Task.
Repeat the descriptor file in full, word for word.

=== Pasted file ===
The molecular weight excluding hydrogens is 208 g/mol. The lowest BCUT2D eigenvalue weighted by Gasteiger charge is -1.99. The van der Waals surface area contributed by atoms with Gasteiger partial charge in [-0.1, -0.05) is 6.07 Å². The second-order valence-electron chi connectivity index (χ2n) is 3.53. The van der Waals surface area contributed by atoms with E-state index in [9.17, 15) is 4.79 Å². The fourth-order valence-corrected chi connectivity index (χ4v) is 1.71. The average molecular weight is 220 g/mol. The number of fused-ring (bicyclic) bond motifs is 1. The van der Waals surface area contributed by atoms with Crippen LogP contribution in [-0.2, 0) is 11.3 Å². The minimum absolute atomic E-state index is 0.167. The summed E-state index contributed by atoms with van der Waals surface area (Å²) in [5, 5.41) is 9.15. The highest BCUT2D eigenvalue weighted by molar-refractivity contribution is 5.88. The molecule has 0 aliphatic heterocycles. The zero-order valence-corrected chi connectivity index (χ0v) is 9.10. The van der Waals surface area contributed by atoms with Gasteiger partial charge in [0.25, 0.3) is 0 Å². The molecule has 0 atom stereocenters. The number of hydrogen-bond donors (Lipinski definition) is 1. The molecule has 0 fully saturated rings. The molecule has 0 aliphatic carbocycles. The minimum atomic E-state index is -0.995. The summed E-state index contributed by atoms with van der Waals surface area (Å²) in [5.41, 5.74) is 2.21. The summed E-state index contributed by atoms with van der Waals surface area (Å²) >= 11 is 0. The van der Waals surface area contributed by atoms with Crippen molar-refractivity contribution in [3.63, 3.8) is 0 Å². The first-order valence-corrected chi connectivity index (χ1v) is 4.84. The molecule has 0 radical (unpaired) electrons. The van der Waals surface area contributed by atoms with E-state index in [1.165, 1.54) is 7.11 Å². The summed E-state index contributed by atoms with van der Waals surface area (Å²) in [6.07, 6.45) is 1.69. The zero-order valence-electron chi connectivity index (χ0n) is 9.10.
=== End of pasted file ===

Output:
The molecular weight excluding hydrogens is 208 g/mol. The lowest BCUT2D eigenvalue weighted by Gasteiger charge is -1.99. The van der Waals surface area contributed by atoms with Gasteiger partial charge in [-0.1, -0.05) is 6.07 Å². The second-order valence-electron chi connectivity index (χ2n) is 3.53. The van der Waals surface area contributed by atoms with E-state index in [9.17, 15) is 4.79 Å². The fourth-order valence-corrected chi connectivity index (χ4v) is 1.71. The average molecular weight is 220 g/mol. The number of fused-ring (bicyclic) bond motifs is 1. The van der Waals surface area contributed by atoms with Crippen LogP contribution in [-0.2, 0) is 11.3 Å². The minimum absolute atomic E-state index is 0.167. The summed E-state index contributed by atoms with van der Waals surface area (Å²) in [5, 5.41) is 9.15. The highest BCUT2D eigenvalue weighted by molar-refractivity contribution is 5.88. The molecule has 0 aliphatic heterocycles. The zero-order valence-corrected chi connectivity index (χ0v) is 9.10. The van der Waals surface area contributed by atoms with Gasteiger partial charge in [0.25, 0.3) is 0 Å². The molecule has 0 atom stereocenters. The number of hydrogen-bond donors (Lipinski definition) is 1. The molecule has 0 fully saturated rings. The molecule has 0 aliphatic carbocycles. The minimum atomic E-state index is -0.995. The summed E-state index contributed by atoms with van der Waals surface area (Å²) in [5.41, 5.74) is 2.21. The summed E-state index contributed by atoms with van der Waals surface area (Å²) >= 11 is 0. The van der Waals surface area contributed by atoms with Crippen molar-refractivity contribution in [3.63, 3.8) is 0 Å². The first-order valence-corrected chi connectivity index (χ1v) is 4.84. The molecule has 0 radical (unpaired) electrons. The van der Waals surface area contributed by atoms with E-state index in [1.165, 1.54) is 7.11 Å². The summed E-state index contributed by atoms with van der Waals surface area (Å²) in [6.07, 6.45) is 1.69. The zero-order valence-electron chi connectivity index (χ0n) is 9.10.